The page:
The driver of a horse and buggy gestures toward the door plaque of the Plantin-Moretus museum.
Who would've thought? Back in the day, Antwerp rivaled Paris and Venice as one of the three major hubs of European printing and publishing. The museum, indicated by the door plaque, is the former workshop of Christopher Plantin and his son-in-law, Jan Moretus, two of the most prolific printer-publishers of the 16th century.
A tourist couple look up as they ride a horse and buggy down an alleyway adjacent to the Plantin-Moretus museum.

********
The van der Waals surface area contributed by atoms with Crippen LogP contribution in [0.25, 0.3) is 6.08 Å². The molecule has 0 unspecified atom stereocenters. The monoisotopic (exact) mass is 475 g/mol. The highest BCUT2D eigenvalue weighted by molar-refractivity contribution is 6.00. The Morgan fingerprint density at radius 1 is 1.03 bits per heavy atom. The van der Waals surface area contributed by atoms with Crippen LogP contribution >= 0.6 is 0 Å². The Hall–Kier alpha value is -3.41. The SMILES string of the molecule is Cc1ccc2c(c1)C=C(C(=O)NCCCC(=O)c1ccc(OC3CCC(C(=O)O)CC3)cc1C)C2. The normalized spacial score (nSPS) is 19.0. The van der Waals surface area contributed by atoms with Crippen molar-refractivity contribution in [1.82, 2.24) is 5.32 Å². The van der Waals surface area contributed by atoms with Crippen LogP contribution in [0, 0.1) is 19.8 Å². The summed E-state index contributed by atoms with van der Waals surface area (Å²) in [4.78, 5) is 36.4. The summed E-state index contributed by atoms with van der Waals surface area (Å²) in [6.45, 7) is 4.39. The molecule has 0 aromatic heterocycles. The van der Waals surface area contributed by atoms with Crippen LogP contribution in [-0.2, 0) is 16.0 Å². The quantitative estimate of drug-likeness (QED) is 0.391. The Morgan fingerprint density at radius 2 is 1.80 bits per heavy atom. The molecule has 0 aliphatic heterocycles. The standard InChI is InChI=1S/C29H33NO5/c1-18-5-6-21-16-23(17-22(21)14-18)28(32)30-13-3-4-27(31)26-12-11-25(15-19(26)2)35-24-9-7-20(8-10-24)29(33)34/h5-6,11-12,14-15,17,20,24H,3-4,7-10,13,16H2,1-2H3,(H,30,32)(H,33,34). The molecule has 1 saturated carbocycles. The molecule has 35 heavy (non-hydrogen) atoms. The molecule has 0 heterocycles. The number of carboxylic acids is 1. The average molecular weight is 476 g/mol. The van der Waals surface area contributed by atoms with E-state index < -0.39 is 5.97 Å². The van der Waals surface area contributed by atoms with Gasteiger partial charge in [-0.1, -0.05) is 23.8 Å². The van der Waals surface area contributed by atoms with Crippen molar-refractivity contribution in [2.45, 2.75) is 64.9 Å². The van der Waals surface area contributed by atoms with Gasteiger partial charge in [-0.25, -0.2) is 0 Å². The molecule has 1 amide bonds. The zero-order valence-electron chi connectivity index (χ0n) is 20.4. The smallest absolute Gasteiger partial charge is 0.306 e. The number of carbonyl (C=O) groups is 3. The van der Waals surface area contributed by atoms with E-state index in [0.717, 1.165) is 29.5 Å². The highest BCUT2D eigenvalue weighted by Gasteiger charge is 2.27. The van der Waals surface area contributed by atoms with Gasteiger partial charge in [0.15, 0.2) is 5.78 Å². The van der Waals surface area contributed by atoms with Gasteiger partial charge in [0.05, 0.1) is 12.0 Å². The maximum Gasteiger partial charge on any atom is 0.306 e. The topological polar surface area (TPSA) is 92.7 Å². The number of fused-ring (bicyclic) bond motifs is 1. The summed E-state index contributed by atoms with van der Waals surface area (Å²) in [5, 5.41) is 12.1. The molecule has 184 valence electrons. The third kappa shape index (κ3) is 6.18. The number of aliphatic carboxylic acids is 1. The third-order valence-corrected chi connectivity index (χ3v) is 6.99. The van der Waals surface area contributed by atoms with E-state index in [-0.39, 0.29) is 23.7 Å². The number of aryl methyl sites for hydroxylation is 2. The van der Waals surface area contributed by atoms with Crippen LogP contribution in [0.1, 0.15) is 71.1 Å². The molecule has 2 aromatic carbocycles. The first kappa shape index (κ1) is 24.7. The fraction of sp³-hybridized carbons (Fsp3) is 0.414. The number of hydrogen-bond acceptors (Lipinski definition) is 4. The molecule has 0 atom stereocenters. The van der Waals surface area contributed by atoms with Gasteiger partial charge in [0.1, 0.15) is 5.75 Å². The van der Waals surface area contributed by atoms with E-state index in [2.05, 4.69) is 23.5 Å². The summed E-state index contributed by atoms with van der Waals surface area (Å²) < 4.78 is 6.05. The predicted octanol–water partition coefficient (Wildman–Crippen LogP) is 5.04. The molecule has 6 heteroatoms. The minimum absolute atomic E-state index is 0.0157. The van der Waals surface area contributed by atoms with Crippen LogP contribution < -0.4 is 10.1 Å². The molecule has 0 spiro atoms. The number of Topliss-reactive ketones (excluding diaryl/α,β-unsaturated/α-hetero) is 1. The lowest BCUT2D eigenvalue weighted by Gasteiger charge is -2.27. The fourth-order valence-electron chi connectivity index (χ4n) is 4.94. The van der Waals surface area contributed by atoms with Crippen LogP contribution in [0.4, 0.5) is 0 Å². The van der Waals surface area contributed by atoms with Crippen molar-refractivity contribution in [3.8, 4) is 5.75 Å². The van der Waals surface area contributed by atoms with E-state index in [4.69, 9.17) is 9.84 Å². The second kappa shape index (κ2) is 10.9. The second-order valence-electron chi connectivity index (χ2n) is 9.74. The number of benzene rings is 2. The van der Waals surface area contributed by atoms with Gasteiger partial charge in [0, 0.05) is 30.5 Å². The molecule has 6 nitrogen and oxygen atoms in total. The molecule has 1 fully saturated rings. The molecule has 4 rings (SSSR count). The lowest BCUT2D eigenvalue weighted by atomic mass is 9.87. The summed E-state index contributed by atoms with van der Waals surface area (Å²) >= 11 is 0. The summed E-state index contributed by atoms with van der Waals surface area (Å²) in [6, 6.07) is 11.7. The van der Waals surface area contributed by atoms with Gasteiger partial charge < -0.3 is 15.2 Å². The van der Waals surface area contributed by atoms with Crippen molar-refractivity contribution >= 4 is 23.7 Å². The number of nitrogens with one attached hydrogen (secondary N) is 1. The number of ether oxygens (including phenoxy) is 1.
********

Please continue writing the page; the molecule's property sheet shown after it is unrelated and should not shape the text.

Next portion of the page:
Inside the museum, the two oldest surviving printing presses are housed alongside paintings and drawings by local boy done good, Peter Paul Rubens. Due to its historical significance, the museum was rightfully inducted into UNESCO's World Heritage List in 2005.
I plan to visit the Plantin-Moretus museum this coming Sunday so I'll have more photos of the innards of the building. And if I'm lucky, I'll even get a glimpse of their rumored copy of the Gutenberg bible, one of the earliest printings of the book that would become the most published piece of literature in the world!